“The real concern for the SEO industry right now should be backdated enforcement. If this is now considered a ‘penalizable’ tactic, how are companies that have been using this tactic for over a decade going to deal with the old content and links?” Laratro asked. “How quickly can the online newswires update their systems to support the rel nofollow? In my opinion this will have a fairly large effect on the online paid newswire release business.”


Many more SEO industry experts agree. The clean up work with old press release content that’s been spinning links across the web for years is a big SEO issue.


“There are press releases archived across the web that you will have no control over – how do you clean that up?” asked Bruce Clay, president of Bruce Clay Inc. “Even if press release distribution companies do something to address their archives, like noindexing old pages (and this is a big if), you’re still looking at the larger problem of pruning links on the many sites that have republished those press releases.”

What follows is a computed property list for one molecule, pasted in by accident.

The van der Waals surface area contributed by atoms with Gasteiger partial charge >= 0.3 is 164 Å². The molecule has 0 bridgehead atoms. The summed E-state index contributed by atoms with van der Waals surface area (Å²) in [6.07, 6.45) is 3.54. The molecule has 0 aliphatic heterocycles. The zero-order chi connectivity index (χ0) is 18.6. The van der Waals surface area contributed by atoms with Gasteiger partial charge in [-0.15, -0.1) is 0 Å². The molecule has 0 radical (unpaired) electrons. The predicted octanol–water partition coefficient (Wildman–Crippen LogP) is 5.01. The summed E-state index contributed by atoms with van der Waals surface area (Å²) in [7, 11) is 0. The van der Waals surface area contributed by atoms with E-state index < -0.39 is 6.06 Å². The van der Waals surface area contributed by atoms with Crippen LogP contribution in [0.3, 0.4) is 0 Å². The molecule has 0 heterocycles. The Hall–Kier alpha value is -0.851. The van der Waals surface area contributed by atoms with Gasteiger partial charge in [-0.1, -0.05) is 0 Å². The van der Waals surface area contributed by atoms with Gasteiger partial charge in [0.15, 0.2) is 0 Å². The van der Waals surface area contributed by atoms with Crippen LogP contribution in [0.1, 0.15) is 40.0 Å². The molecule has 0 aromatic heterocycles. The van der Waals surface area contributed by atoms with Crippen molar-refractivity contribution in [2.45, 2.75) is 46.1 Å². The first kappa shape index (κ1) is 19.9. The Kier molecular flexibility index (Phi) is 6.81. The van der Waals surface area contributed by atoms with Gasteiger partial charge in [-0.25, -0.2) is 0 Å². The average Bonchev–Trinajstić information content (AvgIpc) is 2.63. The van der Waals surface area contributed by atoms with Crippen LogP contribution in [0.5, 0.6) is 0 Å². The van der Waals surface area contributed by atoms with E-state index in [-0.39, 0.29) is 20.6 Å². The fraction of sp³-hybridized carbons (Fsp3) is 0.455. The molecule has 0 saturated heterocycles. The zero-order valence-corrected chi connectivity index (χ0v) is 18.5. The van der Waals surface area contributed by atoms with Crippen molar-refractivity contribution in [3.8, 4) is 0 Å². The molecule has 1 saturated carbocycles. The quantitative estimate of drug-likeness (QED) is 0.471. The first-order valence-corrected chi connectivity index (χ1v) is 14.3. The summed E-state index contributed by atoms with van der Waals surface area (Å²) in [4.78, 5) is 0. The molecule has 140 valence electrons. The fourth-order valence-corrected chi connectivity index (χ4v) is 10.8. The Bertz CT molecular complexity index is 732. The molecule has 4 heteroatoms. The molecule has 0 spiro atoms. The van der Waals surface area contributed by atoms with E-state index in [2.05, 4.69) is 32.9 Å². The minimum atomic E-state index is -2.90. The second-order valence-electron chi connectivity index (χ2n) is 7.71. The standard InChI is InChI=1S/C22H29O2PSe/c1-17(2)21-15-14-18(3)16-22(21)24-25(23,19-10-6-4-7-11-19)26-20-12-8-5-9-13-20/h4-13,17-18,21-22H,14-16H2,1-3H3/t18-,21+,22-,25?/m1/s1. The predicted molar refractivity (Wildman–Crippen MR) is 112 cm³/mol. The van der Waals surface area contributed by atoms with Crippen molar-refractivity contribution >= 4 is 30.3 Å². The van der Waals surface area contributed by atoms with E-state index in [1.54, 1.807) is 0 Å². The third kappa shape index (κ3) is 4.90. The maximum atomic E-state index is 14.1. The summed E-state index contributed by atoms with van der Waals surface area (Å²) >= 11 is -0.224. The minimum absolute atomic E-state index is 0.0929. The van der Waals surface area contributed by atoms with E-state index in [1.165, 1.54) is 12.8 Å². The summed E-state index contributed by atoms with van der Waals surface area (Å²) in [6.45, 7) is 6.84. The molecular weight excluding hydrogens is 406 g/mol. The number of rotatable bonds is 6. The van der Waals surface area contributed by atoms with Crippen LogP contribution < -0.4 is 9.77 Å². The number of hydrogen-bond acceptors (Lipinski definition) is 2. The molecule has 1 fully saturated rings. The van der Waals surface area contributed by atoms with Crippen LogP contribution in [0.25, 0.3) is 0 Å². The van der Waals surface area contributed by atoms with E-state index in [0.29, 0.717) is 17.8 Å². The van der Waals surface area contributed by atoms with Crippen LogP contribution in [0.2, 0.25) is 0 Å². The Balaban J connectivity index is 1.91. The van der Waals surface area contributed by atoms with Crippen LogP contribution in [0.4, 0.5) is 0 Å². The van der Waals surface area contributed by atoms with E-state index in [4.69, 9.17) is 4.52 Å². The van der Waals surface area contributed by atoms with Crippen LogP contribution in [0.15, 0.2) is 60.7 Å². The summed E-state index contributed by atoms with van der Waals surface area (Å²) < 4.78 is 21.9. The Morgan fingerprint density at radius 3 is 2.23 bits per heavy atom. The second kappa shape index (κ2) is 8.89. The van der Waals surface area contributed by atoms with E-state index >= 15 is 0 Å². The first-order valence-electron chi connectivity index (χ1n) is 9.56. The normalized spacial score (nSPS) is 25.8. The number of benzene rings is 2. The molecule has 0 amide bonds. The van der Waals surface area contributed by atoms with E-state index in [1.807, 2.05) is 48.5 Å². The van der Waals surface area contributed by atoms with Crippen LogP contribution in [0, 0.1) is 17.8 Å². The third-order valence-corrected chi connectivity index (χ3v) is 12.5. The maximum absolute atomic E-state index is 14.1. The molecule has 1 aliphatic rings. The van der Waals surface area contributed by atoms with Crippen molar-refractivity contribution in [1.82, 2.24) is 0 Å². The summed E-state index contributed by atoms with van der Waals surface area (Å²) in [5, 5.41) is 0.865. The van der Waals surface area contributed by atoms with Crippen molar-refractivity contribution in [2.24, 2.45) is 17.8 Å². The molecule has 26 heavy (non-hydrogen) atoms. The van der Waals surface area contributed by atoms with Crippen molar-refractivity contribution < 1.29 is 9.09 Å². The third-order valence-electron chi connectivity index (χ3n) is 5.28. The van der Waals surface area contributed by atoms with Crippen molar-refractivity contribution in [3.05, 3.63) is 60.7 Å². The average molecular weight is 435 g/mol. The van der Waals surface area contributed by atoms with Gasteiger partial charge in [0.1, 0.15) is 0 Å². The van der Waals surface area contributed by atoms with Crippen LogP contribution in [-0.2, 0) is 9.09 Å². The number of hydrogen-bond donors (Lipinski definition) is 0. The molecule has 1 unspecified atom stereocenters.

Don’t Optimize Links, Do… What?

Organizations are now left wondering what they can do with press releases past, present, and future.


“If a client has real newsworthy content, an online press release is worth doing, but I would be very careful with the links at the moment, at least until the rel=nofollow options are live,” Laratro said. “Companies should still include one or two links in order to get the reader over to the website or blog. This may cause a shift back to more traditional types of PR work – not necessarily a bad thing.”


The Ghost of Press Release Past